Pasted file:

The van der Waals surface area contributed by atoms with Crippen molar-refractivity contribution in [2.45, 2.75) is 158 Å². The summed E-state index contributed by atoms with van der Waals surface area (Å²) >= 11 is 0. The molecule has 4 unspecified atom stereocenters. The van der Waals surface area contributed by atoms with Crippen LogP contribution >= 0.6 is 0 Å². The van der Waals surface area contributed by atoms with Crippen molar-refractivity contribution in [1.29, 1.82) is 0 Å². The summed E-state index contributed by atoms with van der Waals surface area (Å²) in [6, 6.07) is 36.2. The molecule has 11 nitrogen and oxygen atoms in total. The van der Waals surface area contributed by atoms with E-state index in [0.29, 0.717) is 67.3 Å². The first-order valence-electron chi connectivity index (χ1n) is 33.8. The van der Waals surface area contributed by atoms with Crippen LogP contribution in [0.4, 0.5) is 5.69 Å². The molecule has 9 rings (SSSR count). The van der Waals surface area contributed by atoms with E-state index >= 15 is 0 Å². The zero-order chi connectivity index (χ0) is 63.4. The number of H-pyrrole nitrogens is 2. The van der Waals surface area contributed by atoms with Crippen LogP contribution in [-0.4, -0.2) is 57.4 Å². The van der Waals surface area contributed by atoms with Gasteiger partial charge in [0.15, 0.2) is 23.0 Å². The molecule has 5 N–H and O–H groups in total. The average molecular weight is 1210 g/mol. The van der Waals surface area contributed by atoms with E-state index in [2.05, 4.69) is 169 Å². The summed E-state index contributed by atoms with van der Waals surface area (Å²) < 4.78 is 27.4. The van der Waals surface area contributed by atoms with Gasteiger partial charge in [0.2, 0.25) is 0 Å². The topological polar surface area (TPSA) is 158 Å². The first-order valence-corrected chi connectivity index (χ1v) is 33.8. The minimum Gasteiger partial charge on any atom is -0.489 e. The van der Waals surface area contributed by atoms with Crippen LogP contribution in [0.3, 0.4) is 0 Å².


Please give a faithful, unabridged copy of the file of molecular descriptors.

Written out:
The van der Waals surface area contributed by atoms with Crippen molar-refractivity contribution in [2.45, 2.75) is 158 Å². The summed E-state index contributed by atoms with van der Waals surface area (Å²) >= 11 is 0. The molecule has 4 unspecified atom stereocenters. The van der Waals surface area contributed by atoms with Crippen LogP contribution >= 0.6 is 0 Å². The van der Waals surface area contributed by atoms with Crippen molar-refractivity contribution in [1.29, 1.82) is 0 Å². The summed E-state index contributed by atoms with van der Waals surface area (Å²) in [6, 6.07) is 36.2. The molecule has 11 nitrogen and oxygen atoms in total. The van der Waals surface area contributed by atoms with E-state index in [0.29, 0.717) is 67.3 Å². The first-order valence-electron chi connectivity index (χ1n) is 33.8. The van der Waals surface area contributed by atoms with Crippen LogP contribution in [0.4, 0.5) is 5.69 Å². The molecule has 9 rings (SSSR count). The van der Waals surface area contributed by atoms with E-state index >= 15 is 0 Å². The zero-order chi connectivity index (χ0) is 63.4. The number of H-pyrrole nitrogens is 2. The van der Waals surface area contributed by atoms with Crippen LogP contribution in [-0.4, -0.2) is 57.4 Å². The van der Waals surface area contributed by atoms with Gasteiger partial charge in [0.15, 0.2) is 23.0 Å². The molecule has 5 N–H and O–H groups in total. The average molecular weight is 1210 g/mol. The van der Waals surface area contributed by atoms with E-state index in [2.05, 4.69) is 169 Å². The summed E-state index contributed by atoms with van der Waals surface area (Å²) < 4.78 is 27.4. The van der Waals surface area contributed by atoms with Gasteiger partial charge in [0.2, 0.25) is 0 Å². The topological polar surface area (TPSA) is 158 Å². The first-order valence-corrected chi connectivity index (χ1v) is 33.8. The minimum Gasteiger partial charge on any atom is -0.489 e. The van der Waals surface area contributed by atoms with Crippen LogP contribution in [0.3, 0.4) is 0 Å².